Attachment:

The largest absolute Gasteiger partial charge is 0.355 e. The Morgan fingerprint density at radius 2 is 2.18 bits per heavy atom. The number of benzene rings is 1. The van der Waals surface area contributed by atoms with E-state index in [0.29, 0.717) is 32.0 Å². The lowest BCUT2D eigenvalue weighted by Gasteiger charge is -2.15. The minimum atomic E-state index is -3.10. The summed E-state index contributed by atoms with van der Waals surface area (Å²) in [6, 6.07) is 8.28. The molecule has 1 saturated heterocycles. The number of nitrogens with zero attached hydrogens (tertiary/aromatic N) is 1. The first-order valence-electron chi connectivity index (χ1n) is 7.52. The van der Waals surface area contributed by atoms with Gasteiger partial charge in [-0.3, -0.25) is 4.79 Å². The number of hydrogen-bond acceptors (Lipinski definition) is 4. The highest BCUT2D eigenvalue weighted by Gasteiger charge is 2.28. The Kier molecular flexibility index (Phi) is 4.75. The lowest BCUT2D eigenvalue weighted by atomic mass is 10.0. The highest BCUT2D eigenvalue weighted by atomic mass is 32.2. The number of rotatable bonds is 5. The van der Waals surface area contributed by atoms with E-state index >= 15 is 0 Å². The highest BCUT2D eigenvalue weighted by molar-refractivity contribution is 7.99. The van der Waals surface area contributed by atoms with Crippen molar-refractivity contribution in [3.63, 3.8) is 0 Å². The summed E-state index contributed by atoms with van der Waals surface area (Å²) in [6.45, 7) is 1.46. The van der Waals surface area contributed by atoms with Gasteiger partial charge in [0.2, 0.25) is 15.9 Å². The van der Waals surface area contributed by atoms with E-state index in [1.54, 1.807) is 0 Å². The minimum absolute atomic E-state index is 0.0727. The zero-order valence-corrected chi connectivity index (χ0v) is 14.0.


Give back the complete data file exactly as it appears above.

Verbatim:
The largest absolute Gasteiger partial charge is 0.355 e. The Morgan fingerprint density at radius 2 is 2.18 bits per heavy atom. The number of benzene rings is 1. The van der Waals surface area contributed by atoms with E-state index in [0.29, 0.717) is 32.0 Å². The lowest BCUT2D eigenvalue weighted by Gasteiger charge is -2.15. The minimum atomic E-state index is -3.10. The summed E-state index contributed by atoms with van der Waals surface area (Å²) in [6, 6.07) is 8.28. The molecule has 1 saturated heterocycles. The number of nitrogens with zero attached hydrogens (tertiary/aromatic N) is 1. The first-order valence-electron chi connectivity index (χ1n) is 7.52. The van der Waals surface area contributed by atoms with Gasteiger partial charge in [-0.3, -0.25) is 4.79 Å². The number of hydrogen-bond acceptors (Lipinski definition) is 4. The highest BCUT2D eigenvalue weighted by Gasteiger charge is 2.28. The Kier molecular flexibility index (Phi) is 4.75. The lowest BCUT2D eigenvalue weighted by atomic mass is 10.0. The highest BCUT2D eigenvalue weighted by atomic mass is 32.2. The number of rotatable bonds is 5. The van der Waals surface area contributed by atoms with E-state index >= 15 is 0 Å². The highest BCUT2D eigenvalue weighted by molar-refractivity contribution is 7.99. The van der Waals surface area contributed by atoms with Crippen molar-refractivity contribution in [3.63, 3.8) is 0 Å². The summed E-state index contributed by atoms with van der Waals surface area (Å²) in [6.45, 7) is 1.46. The van der Waals surface area contributed by atoms with Gasteiger partial charge in [0.2, 0.25) is 15.9 Å². The van der Waals surface area contributed by atoms with E-state index in [1.54, 1.807) is 0 Å². The minimum absolute atomic E-state index is 0.0727. The zero-order valence-corrected chi connectivity index (χ0v) is 14.0.